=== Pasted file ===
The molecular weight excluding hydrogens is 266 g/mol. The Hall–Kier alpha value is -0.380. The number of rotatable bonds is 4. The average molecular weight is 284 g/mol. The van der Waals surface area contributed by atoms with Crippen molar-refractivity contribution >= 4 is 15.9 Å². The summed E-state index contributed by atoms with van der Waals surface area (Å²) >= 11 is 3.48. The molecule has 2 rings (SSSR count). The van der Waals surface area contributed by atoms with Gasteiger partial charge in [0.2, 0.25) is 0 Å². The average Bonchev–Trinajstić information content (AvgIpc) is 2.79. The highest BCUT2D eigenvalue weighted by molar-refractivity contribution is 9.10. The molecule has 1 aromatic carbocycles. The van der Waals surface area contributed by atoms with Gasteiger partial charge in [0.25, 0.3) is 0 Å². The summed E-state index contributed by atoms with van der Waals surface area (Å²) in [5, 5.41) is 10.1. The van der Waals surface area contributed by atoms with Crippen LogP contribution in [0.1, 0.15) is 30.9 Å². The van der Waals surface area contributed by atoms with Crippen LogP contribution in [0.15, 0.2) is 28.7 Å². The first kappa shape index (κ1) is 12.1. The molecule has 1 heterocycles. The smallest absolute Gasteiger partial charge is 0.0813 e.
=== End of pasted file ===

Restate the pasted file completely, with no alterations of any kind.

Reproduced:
The molecular weight excluding hydrogens is 266 g/mol. The Hall–Kier alpha value is -0.380. The number of rotatable bonds is 4. The average molecular weight is 284 g/mol. The van der Waals surface area contributed by atoms with Crippen molar-refractivity contribution >= 4 is 15.9 Å². The summed E-state index contributed by atoms with van der Waals surface area (Å²) >= 11 is 3.48. The molecule has 2 rings (SSSR count). The van der Waals surface area contributed by atoms with Gasteiger partial charge in [0.2, 0.25) is 0 Å². The average Bonchev–Trinajstić information content (AvgIpc) is 2.79. The highest BCUT2D eigenvalue weighted by molar-refractivity contribution is 9.10. The molecule has 1 aromatic carbocycles. The van der Waals surface area contributed by atoms with Gasteiger partial charge in [0.25, 0.3) is 0 Å². The summed E-state index contributed by atoms with van der Waals surface area (Å²) in [5, 5.41) is 10.1. The van der Waals surface area contributed by atoms with Crippen LogP contribution in [0.1, 0.15) is 30.9 Å². The van der Waals surface area contributed by atoms with Crippen LogP contribution in [0.15, 0.2) is 28.7 Å². The first kappa shape index (κ1) is 12.1. The molecule has 1 heterocycles. The smallest absolute Gasteiger partial charge is 0.0813 e.